Researching and writing on unconventional energy sources and, in particular, the ‘tar sands’ of Alberta, Canada presents facts (both questionable and accepted) which shock and appall. However, upon consideration of the phenomenon in the broader contexts in which it undeniably resides, those of energy security, geopolitics and development to name but a few, a degree of realism about such projects is necessitated.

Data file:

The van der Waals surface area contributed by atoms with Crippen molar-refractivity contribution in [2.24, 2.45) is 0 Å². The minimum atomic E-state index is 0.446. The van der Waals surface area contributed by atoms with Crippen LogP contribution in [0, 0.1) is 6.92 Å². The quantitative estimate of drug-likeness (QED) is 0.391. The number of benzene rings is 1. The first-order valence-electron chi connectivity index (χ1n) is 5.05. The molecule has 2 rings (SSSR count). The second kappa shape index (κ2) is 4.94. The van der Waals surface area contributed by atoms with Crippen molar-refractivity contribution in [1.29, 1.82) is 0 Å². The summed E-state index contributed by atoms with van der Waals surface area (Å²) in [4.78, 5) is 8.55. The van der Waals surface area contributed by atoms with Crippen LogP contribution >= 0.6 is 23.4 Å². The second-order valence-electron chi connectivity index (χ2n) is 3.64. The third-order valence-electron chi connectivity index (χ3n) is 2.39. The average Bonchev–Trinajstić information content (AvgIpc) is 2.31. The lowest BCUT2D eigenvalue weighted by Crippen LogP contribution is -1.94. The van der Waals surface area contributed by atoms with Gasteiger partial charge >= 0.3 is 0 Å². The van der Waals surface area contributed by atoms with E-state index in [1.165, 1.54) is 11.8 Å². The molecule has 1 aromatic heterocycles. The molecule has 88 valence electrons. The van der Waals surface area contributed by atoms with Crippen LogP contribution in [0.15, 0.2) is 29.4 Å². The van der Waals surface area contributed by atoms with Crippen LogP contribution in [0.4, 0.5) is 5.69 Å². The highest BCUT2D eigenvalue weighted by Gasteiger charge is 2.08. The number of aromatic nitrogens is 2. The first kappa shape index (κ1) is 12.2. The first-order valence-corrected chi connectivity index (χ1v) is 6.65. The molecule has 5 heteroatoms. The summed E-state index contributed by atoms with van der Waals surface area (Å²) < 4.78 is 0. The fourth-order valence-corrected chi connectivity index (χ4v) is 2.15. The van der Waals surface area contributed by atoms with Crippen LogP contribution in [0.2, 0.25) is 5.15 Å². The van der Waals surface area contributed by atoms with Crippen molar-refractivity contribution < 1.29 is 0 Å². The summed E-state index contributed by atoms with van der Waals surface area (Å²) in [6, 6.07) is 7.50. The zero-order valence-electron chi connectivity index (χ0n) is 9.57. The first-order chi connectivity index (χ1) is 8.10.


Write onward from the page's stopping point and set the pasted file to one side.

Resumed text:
The abandonment of two of the most high profile examples of ‘extreme energy,’ the tar sands, and fracking in the USA and UK, is unlikely. Human reliance on hydrocarbons is undeniable and as conventional reserves dwindle, the incentive to extract unconventional sources rises correspondingly. Denying or failing to recognize our inextricable connection to them for the foreseeable future is at best remiss and, at worst, arguably dangerous. Progress towards alternatives continues to be made, but expecting developments to come to fruition and disconnect us from our reliance upon hydrocarbons entirely would be to ignore reality. Recognition is required that unconventional oil and gas extraction is inescapable in the short term. Regulation should therefore be directed at impacts of the use of hydrocarbons fuels which can be addressed in the relatively near future and may contribute towards their abandonment altogether.